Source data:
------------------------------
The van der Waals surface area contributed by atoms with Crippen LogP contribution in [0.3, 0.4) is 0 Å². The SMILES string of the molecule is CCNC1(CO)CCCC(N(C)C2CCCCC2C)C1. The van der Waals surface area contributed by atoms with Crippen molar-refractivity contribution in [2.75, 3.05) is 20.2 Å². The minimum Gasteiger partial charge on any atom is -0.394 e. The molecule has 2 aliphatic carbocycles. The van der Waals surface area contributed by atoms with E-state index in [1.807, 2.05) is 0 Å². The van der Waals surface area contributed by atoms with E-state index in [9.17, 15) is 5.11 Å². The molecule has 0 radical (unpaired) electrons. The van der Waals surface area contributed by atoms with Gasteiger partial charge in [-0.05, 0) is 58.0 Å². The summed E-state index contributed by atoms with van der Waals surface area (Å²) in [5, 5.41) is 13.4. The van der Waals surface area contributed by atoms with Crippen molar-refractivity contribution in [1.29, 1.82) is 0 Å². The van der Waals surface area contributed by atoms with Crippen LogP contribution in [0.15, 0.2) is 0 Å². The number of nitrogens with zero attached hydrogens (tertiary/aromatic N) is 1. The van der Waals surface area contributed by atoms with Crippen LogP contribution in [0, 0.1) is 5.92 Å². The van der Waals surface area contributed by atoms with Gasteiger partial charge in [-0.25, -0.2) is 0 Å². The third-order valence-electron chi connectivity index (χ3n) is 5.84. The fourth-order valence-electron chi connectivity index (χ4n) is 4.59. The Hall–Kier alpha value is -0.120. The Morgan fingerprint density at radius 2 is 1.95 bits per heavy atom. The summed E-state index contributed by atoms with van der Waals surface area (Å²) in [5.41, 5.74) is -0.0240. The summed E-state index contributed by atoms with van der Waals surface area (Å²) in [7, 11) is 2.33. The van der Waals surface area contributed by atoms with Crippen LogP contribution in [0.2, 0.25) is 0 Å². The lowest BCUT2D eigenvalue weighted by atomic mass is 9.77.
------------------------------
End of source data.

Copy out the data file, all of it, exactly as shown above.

The van der Waals surface area contributed by atoms with Crippen LogP contribution in [0.3, 0.4) is 0 Å². The SMILES string of the molecule is CCNC1(CO)CCCC(N(C)C2CCCCC2C)C1. The van der Waals surface area contributed by atoms with Crippen molar-refractivity contribution in [2.75, 3.05) is 20.2 Å². The minimum Gasteiger partial charge on any atom is -0.394 e. The molecule has 2 aliphatic carbocycles. The van der Waals surface area contributed by atoms with E-state index in [1.807, 2.05) is 0 Å². The van der Waals surface area contributed by atoms with E-state index in [9.17, 15) is 5.11 Å². The molecule has 0 radical (unpaired) electrons. The van der Waals surface area contributed by atoms with Gasteiger partial charge in [-0.05, 0) is 58.0 Å². The summed E-state index contributed by atoms with van der Waals surface area (Å²) in [5, 5.41) is 13.4. The van der Waals surface area contributed by atoms with Crippen molar-refractivity contribution in [1.29, 1.82) is 0 Å². The van der Waals surface area contributed by atoms with Crippen LogP contribution in [0.15, 0.2) is 0 Å². The number of nitrogens with zero attached hydrogens (tertiary/aromatic N) is 1. The van der Waals surface area contributed by atoms with Crippen LogP contribution in [0, 0.1) is 5.92 Å². The van der Waals surface area contributed by atoms with Gasteiger partial charge in [-0.25, -0.2) is 0 Å². The third-order valence-electron chi connectivity index (χ3n) is 5.84. The fourth-order valence-electron chi connectivity index (χ4n) is 4.59. The Hall–Kier alpha value is -0.120. The Morgan fingerprint density at radius 2 is 1.95 bits per heavy atom. The summed E-state index contributed by atoms with van der Waals surface area (Å²) in [5.41, 5.74) is -0.0240. The summed E-state index contributed by atoms with van der Waals surface area (Å²) in [7, 11) is 2.33. The van der Waals surface area contributed by atoms with Crippen LogP contribution in [0.2, 0.25) is 0 Å². The lowest BCUT2D eigenvalue weighted by atomic mass is 9.77.